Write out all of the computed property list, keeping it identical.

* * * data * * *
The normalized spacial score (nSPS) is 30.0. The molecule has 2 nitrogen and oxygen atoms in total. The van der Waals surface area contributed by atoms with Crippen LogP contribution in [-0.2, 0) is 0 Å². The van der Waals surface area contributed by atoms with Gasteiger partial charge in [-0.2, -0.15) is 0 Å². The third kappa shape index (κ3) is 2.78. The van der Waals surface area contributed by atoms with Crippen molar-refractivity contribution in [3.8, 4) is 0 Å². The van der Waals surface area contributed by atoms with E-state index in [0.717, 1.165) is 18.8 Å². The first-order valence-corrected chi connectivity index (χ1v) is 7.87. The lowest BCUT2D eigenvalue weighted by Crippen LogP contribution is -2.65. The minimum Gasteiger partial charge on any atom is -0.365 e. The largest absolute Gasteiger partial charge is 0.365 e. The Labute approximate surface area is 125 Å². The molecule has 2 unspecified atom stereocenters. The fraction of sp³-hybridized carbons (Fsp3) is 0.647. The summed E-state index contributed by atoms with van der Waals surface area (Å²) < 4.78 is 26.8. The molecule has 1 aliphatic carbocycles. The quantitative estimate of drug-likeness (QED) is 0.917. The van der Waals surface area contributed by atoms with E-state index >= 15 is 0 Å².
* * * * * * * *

The normalized spacial score (nSPS) is 30.0. The molecule has 2 nitrogen and oxygen atoms in total. The van der Waals surface area contributed by atoms with Crippen LogP contribution in [-0.2, 0) is 0 Å². The van der Waals surface area contributed by atoms with Gasteiger partial charge in [-0.2, -0.15) is 0 Å². The third kappa shape index (κ3) is 2.78. The van der Waals surface area contributed by atoms with Crippen molar-refractivity contribution in [3.8, 4) is 0 Å². The van der Waals surface area contributed by atoms with E-state index in [0.717, 1.165) is 18.8 Å². The first-order valence-corrected chi connectivity index (χ1v) is 7.87. The lowest BCUT2D eigenvalue weighted by Crippen LogP contribution is -2.65. The minimum Gasteiger partial charge on any atom is -0.365 e. The largest absolute Gasteiger partial charge is 0.365 e. The Labute approximate surface area is 125 Å². The molecule has 2 unspecified atom stereocenters. The fraction of sp³-hybridized carbons (Fsp3) is 0.647. The summed E-state index contributed by atoms with van der Waals surface area (Å²) < 4.78 is 26.8. The molecule has 1 aliphatic carbocycles. The quantitative estimate of drug-likeness (QED) is 0.917. The van der Waals surface area contributed by atoms with E-state index >= 15 is 0 Å².